Do not fear it. It can be your savior.
I love to cook, I mean, does that even need to be said? But sometimes being a single mom with a full-time job, several extra-curricular activities, and a house to try to keep from falling apart is just plain old exhausting. Grand menu ideas whirl around in my head, and then when it comes time to make them happen... my energy depletion sometimes wins. In comes the rotisserie chicken, the most wonderful, flexible, long-lasting convenience food in the world... and all this for under $10, folks!
These are my simple, sure-fire steps to making the most of your chicken.
Step 1: Cut it up, and eat it straight with a couple of stupidly simple to prepare sides. In this case, I just boiled some corn and whipped up a pack of Central Market's quick-cook 5 Grains mix and then added some diced pears on the side. Voila, perfect kid-friendly meal.
Step 2: Remove any remaining meat from the bones with a knife or your fingers, tearing or cutting into small pieces as you go, and place in a container to store in the fridge.
Step 3: Place the bones and any leftover skin and fat in a freezer-safe bag... you're going to be using this to make homemade chicken stock later. Place it in the freezer until you are ready to make the stock.
Step 4: Use the rest of the meat from chicken in meals throughout the week. The possibilities are endless here, but here's some of what I did (based largely on the big pack of corn tortillas, several ears of corn, and some zucchini I also had in my fridge... an alternate title for this post might be "How to use the Same 4 Ingredients in Several Meals"):
- Pack some up plain and put in the kids' lunchboxes.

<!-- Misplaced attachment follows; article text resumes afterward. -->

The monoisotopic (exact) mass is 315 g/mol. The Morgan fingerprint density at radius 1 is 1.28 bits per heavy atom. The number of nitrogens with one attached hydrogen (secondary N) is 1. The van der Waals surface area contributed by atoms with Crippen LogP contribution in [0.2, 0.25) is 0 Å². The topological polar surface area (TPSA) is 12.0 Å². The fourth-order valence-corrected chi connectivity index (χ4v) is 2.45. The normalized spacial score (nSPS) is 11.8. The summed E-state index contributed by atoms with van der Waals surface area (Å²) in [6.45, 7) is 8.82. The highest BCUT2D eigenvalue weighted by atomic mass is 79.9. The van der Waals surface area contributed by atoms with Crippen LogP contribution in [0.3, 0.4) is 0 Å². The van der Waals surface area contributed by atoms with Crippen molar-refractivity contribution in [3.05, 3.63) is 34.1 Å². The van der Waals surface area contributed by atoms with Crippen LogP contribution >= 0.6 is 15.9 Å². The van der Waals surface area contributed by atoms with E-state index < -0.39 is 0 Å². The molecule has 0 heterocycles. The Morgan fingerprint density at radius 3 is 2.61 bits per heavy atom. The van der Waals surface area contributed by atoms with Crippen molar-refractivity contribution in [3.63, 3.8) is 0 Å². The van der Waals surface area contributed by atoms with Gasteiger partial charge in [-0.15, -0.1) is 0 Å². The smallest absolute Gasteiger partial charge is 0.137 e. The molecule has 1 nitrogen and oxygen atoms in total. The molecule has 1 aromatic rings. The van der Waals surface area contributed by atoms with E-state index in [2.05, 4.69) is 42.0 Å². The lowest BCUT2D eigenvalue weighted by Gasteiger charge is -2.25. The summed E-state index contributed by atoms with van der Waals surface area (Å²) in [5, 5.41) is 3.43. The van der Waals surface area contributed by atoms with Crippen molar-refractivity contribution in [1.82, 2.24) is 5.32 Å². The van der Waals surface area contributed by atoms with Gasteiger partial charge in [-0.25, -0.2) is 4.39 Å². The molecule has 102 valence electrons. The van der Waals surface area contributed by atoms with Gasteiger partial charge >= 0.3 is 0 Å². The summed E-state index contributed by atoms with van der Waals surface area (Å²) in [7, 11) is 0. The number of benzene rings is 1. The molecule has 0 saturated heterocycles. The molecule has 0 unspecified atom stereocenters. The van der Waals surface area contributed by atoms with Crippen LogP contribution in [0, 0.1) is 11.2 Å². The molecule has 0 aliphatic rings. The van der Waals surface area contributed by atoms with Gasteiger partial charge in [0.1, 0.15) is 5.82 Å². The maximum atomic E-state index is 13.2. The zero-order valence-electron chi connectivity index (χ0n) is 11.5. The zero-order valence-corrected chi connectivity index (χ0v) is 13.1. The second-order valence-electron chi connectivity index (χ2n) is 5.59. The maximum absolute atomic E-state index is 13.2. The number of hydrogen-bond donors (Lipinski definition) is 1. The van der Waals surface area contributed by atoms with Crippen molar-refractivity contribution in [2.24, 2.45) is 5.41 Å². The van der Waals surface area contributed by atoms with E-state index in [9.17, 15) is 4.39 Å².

- Make quesadillas. This is another kid-friendly food and only takes a few minutes to prepare. I used queso Oaxaca, but you can use any kind of cheese you like as long as it melts well. Monterrey Jack is a good substitute. Add in chopped vegetables or beans if you like. I served this with some of the salsa verde from my last food swap and some cantaloupe from the farmer's market.
- Make tacos! Soft tacos with flour tortillas are easiest, obviously, but I needed to use up my corn tortillas too and crispy tacos sounded really good (and were). These were a mix of the leftover chicken, corn, zucchini, cheese, and more of the salsa verde.
- Make King Ranch Chicken.
Some other ideas might be: chicken salad, soups, salads, nachos, stir-frys, etc., etc., etc.
Step 5: Make the stock. This is one of those it's so easy it hardly requires a recipe things, but for anyone who has never made homemade stock before, here's what you do:
Homemade Chicken Stock
- leftover chicken carcass (including skin and fat if you saved that too)
- leftover vegetable scraps (save these in a freezer-safe bag as well)
- Throw the chicken carcass in a large stock pot.
- Surround it with vegetable scraps, variety will give you a more well-rounded flavor. I like to try to include a bit of onion, peppers, and/or tomatoes whenever I can, but don't sweat it if you don't have these. You can add peppercorns or other herbs if you like, but I generally like to keep mine as neutral as possible and then add in the spices/flavorings when I use it for cooking.
- Fill the pot with water. Bring it to a boil, and then let it simmer for about 2 hours.
- Let it cool, then scoop out the solids and strain it over a bowl.
- Transfer it to jars, leaving at least an 1 1/2" of room at the top, and the freeze it until you are ready to use it. Tip: depending on how you typically use the stock, you may want to freeze some in ice cube trays and then transfer to a bag after wards so you have small quantities available too. I usually do both cubes and jars.